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African Horned Cucumber

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Stephie  Send Stephie a private message!


Posted on Thursday, July 26, 2007 - 01:13 pm EST :   Last Buddysize PhotosCopy highlighted text to new message Print Post

This plant is making my greenhouse tropical! Lots of babies that are actually very cute, like little armadillos. The ones outside seem to prefer crawling to climbing but trying to find out what they prefer. I use a small paint brush to cross fertilize as the weather hasn't been kind to insects. The cold did my sikkim cucumbers in--they can't tolerate it. The kiwano (african horned cukes) are in the supermarkets again--6.99 each. Hope I get to try at least one and will if the weather stays good until the end of September (they require lots of heat & sun).

Stephie - B.C., Zone "8"
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Potager  Send Potager a private message!


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Posted on Sunday, July 29, 2007 - 05:31 am EST :   Last Buddysize PhotosCopy highlighted text to new message Print Post

How does it taste? A couple of years ago I tried to grow it in the greenhouse, but there was only one single tiny fruit (it was a cold, cold summer). Probably I will try again some time....

Potager - Denmark, Zone "7"
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Stephie  Send Stephie a private message!


Posted on Sunday, July 29, 2007 - 01:43 pm EST :   Last Buddysize PhotosCopy highlighted text to new message Print Post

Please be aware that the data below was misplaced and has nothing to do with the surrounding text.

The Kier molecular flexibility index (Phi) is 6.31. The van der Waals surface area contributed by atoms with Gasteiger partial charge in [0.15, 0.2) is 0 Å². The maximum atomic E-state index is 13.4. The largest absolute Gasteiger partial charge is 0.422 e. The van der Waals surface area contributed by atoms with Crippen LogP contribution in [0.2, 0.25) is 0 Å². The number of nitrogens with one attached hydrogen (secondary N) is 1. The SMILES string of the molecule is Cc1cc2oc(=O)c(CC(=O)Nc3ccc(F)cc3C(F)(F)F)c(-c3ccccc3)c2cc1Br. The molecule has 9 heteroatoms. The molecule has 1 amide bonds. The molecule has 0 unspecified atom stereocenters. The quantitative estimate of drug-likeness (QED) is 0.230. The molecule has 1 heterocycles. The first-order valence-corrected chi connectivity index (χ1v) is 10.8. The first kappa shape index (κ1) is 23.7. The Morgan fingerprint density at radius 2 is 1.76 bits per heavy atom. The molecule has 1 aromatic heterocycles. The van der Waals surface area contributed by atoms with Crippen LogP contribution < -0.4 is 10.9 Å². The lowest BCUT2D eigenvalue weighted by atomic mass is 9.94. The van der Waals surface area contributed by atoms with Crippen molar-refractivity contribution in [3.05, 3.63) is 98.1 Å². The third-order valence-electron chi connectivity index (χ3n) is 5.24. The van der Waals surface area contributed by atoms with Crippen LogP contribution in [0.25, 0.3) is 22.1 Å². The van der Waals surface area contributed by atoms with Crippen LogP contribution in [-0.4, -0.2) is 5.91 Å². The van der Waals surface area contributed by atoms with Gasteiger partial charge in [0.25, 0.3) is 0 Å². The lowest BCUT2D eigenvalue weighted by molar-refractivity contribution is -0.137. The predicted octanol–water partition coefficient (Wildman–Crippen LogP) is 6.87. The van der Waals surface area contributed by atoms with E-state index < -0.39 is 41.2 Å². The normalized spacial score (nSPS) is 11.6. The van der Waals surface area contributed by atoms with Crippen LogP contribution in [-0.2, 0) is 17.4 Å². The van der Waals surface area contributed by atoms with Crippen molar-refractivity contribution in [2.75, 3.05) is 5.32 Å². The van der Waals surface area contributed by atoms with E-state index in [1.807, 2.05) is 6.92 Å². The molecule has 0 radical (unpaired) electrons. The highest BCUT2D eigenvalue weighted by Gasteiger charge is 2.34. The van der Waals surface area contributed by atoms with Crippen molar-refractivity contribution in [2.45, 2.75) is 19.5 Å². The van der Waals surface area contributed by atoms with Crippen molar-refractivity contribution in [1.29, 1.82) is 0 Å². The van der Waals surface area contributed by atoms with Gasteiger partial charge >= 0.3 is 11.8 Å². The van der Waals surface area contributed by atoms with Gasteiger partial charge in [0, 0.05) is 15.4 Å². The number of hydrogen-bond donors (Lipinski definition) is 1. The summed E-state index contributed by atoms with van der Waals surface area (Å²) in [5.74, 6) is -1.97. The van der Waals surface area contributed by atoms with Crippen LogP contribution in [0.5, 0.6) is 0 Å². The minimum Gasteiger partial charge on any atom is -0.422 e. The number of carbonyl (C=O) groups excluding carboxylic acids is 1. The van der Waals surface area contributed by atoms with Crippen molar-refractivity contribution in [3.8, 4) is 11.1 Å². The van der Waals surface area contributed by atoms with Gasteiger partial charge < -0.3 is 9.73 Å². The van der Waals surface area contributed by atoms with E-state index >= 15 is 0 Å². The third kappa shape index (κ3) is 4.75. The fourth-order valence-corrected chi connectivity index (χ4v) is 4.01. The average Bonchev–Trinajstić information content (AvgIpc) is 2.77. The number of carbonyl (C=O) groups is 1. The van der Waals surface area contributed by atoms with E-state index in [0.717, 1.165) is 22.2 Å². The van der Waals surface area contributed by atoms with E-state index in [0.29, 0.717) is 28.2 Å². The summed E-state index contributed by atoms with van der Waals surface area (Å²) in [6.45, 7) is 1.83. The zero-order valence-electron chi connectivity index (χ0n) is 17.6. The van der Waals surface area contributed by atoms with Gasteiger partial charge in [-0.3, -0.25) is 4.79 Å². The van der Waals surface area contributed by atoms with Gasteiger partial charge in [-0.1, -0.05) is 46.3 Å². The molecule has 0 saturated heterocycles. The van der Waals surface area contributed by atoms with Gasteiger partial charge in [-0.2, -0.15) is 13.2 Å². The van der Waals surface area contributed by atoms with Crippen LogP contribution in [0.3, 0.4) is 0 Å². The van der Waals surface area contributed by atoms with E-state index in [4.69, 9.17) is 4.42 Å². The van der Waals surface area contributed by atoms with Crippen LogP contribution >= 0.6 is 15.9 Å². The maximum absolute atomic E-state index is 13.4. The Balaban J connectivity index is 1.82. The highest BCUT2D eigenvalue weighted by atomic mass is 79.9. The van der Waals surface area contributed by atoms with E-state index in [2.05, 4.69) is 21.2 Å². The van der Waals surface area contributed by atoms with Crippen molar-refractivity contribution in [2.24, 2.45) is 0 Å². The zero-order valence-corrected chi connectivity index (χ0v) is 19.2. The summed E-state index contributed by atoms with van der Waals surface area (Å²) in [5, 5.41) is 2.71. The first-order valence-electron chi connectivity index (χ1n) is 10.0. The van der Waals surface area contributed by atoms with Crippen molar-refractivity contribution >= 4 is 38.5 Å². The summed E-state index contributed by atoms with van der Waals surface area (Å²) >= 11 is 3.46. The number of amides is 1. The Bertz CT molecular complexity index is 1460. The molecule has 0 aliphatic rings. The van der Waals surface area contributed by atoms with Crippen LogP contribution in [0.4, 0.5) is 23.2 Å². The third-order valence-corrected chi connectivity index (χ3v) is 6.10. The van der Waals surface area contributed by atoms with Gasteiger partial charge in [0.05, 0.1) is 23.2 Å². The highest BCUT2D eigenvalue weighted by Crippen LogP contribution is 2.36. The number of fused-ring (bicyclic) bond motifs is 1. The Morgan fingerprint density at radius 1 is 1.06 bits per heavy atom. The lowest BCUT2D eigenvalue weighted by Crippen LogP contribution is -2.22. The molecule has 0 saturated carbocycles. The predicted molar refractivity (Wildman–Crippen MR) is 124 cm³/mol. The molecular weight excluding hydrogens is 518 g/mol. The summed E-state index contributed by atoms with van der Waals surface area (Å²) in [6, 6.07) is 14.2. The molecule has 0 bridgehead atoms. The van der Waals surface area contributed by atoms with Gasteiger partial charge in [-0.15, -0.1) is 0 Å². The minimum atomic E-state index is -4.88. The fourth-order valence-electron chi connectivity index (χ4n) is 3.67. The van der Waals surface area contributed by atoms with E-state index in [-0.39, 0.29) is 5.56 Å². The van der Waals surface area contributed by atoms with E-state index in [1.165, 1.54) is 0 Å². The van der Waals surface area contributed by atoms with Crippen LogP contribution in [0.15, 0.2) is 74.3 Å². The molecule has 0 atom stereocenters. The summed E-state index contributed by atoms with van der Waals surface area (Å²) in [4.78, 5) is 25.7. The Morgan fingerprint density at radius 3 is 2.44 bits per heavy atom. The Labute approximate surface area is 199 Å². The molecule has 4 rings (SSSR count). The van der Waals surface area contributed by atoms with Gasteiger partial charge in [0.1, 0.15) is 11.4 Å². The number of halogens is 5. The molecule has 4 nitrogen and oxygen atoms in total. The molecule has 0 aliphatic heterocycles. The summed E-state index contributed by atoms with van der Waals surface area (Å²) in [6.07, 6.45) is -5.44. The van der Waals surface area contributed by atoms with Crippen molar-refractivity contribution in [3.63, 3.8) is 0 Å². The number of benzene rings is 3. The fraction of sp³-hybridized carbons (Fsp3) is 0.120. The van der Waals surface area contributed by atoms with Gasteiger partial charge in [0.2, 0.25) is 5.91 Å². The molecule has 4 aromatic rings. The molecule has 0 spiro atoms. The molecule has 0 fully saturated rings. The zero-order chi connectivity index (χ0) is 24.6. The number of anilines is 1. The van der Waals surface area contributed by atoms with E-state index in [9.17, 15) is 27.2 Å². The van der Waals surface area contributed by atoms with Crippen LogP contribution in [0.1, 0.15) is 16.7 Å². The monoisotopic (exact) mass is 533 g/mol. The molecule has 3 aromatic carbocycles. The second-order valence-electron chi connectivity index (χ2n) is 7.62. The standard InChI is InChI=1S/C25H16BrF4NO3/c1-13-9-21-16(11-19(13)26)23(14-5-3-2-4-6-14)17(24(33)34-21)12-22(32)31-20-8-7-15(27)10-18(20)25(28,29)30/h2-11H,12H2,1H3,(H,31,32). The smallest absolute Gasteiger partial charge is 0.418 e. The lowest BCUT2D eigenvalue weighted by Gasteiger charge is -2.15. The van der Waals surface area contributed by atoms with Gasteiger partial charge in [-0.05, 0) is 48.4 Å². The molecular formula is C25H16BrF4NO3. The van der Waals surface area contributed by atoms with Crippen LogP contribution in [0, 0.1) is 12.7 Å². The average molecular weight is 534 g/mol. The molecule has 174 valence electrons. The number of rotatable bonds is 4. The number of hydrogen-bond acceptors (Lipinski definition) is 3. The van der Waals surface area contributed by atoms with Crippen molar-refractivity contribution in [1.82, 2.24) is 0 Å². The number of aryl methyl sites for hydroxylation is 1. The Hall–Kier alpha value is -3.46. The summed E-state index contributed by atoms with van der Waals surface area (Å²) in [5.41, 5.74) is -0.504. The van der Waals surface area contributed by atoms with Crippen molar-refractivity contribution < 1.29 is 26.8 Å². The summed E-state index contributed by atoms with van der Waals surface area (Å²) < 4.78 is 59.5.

I haven't tasted one yet, but some say it tastes like banana/lime/passionfruit, others say it is rather bland. Its taste may very well depend on its growing conditions. Our spring was very cool and wet--my sister lost all hers but I lucked out--the greenhouse ones took off when the heat returned and the two outside just hung in and also decided to take off with the return of summer. They like heat and lots of it. I scared myself the other day while cross pollinating them because the fruit is the size of the end of my thumb until I looked up and there was one the size of a lemon--looked like one of those horned lizards for a small second--made me jump. I started them quite early in the season--February-and carried them through until May. Who knew June was going to be October? Oh well, glad to have made it through. Give it another try--they are just so different!!! (shelf-life at room temps is in the months. Must be stored singly because their spines will pierce each other--which is probably one of the reasons they are so expensive). Once established and happy, they become quite productive. Even if they don't taste that great, I may make them a constant companion as I like their looks.

Stephie - B.C., Zone "8"

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